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DOI: 10.1101/2023.03.14.23287143

LymphoML: An interpretable artificial intelligence-based method identifies morphologic features that correlate with lymphoma subtype

V.Shankar X. Yang V. Krishna ...+9 P. Rajpurkar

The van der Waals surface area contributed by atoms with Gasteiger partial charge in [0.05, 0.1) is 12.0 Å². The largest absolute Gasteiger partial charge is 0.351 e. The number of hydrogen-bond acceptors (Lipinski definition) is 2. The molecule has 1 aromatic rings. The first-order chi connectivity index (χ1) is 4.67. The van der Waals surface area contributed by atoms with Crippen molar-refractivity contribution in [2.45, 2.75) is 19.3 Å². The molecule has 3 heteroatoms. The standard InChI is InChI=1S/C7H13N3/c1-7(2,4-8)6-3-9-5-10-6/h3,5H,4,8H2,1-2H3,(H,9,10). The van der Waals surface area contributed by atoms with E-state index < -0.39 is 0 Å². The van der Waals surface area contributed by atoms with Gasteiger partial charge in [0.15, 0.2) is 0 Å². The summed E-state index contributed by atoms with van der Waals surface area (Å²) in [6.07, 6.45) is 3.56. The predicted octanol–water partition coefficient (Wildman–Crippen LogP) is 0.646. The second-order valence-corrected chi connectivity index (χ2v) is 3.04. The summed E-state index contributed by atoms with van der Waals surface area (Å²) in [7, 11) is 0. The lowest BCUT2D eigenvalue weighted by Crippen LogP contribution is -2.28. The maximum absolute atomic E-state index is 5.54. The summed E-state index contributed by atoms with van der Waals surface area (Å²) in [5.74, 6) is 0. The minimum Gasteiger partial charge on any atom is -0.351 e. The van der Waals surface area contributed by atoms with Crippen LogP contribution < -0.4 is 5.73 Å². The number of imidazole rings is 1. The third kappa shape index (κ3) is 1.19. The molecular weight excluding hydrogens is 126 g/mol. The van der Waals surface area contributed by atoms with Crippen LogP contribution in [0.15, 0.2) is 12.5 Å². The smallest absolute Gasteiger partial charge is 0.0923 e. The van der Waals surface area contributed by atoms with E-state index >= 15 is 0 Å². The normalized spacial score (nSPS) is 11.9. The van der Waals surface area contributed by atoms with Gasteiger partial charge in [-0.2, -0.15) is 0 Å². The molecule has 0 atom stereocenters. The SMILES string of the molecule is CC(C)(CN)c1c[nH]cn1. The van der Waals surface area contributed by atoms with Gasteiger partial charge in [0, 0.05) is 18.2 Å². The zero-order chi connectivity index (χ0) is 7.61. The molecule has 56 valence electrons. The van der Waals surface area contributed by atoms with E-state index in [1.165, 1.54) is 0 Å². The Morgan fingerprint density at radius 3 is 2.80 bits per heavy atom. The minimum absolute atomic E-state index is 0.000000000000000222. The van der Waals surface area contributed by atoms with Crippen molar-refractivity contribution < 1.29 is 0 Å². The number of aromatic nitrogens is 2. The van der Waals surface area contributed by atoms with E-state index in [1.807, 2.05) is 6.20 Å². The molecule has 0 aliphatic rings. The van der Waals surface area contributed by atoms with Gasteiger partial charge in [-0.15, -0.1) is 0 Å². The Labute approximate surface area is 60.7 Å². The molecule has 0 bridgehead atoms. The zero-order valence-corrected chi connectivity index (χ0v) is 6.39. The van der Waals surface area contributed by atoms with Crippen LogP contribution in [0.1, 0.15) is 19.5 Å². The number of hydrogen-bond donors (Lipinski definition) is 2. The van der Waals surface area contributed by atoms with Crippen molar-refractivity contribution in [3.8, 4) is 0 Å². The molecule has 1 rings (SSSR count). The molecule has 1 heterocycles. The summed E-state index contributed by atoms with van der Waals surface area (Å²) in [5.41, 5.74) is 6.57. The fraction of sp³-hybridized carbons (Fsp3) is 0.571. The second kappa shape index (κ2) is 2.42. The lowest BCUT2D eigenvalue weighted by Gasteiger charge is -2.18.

Lymphomas vary in terms of clinical behavior, morphology, and response to therapies and thus accurate classification is essential for appropriate management of patients. In this study, using a set of 670 cases of lymphoma obtained from a center in Guatemala City, we propose an interpretable machine learning method, LymphoML, for lymphoma subtyping into eight diagnostic categories. LymphoML sequentially applies steps of (1) object segmentation to extract nuclei, cells, and cytoplasm from H&E-stained TMA cores, (2) feature extraction of morphological, textural, and architectural features, and (3) aggregation of per-object features to create patch-level feature vectors for lymphoma classification. LymphoML achieves a diagnostic accuracy of 64.3% (95% CI: [55.8%, 72.9%]) among 8 lymphoma subtypes using only tissue microarray core sections stained with hematoxylin and eosin (H&E), at a level similar to experienced hematopathologists. We find that the best model's set of nuclear and cytoplasmic morphological, textural, and architectural features are most discriminative for diffuse large B-cell lymphoma (F1 score: 78.7%), classic Hodgkin lymphoma (F1 score: 74.5%), and mantle cell lymphoma (F1 score: 71.0%). We find that nuclear shape features provide the highest diagnostic yield, with nuclear texture, cytoplasmic, and architectural features providing smaller gains in accuracy. Finally, we find that combining information from the H&E-based model together with the results of a limited set of immunohistochemical (IHC) stains resulted in a similar diagnostic accuracy (85.3% ([79.1%, 90.7%])) as with a much larger set of IHC stains (86.1% ([79.8%, 91.5%])). Our work suggests a potential way to incorporate machine learning tools into clinical practice to reduce the number of expensive IHC stains while achieving a similar level of diagnostic accuracy.